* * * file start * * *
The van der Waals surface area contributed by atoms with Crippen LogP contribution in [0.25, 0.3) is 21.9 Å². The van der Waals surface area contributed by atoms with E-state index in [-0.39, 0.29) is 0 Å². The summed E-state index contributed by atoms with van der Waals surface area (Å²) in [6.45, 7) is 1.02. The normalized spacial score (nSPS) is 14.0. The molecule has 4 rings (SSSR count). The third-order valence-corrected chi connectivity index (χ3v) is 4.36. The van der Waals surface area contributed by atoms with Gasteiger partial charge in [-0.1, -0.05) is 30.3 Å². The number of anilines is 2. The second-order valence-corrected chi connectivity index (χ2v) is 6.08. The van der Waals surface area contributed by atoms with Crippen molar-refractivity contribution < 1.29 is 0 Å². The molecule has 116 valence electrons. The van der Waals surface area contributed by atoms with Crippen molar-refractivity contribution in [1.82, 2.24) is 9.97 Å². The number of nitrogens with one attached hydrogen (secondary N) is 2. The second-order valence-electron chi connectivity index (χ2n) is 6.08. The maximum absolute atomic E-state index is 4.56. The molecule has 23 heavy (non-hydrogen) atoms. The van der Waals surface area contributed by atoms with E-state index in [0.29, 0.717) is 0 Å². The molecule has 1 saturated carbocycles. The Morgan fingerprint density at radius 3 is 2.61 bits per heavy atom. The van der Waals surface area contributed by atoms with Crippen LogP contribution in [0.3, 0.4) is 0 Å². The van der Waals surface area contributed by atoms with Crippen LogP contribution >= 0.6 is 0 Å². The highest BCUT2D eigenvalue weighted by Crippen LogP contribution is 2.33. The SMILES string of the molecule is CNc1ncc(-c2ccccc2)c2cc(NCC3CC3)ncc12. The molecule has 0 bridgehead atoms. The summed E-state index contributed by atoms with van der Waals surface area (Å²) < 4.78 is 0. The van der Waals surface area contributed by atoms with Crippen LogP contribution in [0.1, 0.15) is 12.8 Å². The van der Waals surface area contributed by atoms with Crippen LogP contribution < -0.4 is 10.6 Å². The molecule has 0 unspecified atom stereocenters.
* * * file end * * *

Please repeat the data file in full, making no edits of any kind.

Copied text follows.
The van der Waals surface area contributed by atoms with Crippen LogP contribution in [0.25, 0.3) is 21.9 Å². The van der Waals surface area contributed by atoms with E-state index in [-0.39, 0.29) is 0 Å². The summed E-state index contributed by atoms with van der Waals surface area (Å²) in [6.45, 7) is 1.02. The normalized spacial score (nSPS) is 14.0. The molecule has 4 rings (SSSR count). The third-order valence-corrected chi connectivity index (χ3v) is 4.36. The van der Waals surface area contributed by atoms with Gasteiger partial charge in [-0.1, -0.05) is 30.3 Å². The number of anilines is 2. The second-order valence-corrected chi connectivity index (χ2v) is 6.08. The van der Waals surface area contributed by atoms with Crippen molar-refractivity contribution < 1.29 is 0 Å². The molecule has 116 valence electrons. The van der Waals surface area contributed by atoms with Crippen molar-refractivity contribution in [1.82, 2.24) is 9.97 Å². The number of nitrogens with one attached hydrogen (secondary N) is 2. The second-order valence-electron chi connectivity index (χ2n) is 6.08. The maximum absolute atomic E-state index is 4.56. The molecule has 23 heavy (non-hydrogen) atoms. The van der Waals surface area contributed by atoms with E-state index in [0.29, 0.717) is 0 Å². The molecule has 1 saturated carbocycles. The Morgan fingerprint density at radius 3 is 2.61 bits per heavy atom. The van der Waals surface area contributed by atoms with Crippen LogP contribution in [0.3, 0.4) is 0 Å². The van der Waals surface area contributed by atoms with Crippen LogP contribution >= 0.6 is 0 Å². The highest BCUT2D eigenvalue weighted by Crippen LogP contribution is 2.33. The SMILES string of the molecule is CNc1ncc(-c2ccccc2)c2cc(NCC3CC3)ncc12. The molecule has 0 bridgehead atoms. The summed E-state index contributed by atoms with van der Waals surface area (Å²) < 4.78 is 0. The van der Waals surface area contributed by atoms with Crippen LogP contribution in [0.1, 0.15) is 12.8 Å². The van der Waals surface area contributed by atoms with Crippen LogP contribution < -0.4 is 10.6 Å². The molecule has 0 unspecified atom stereocenters.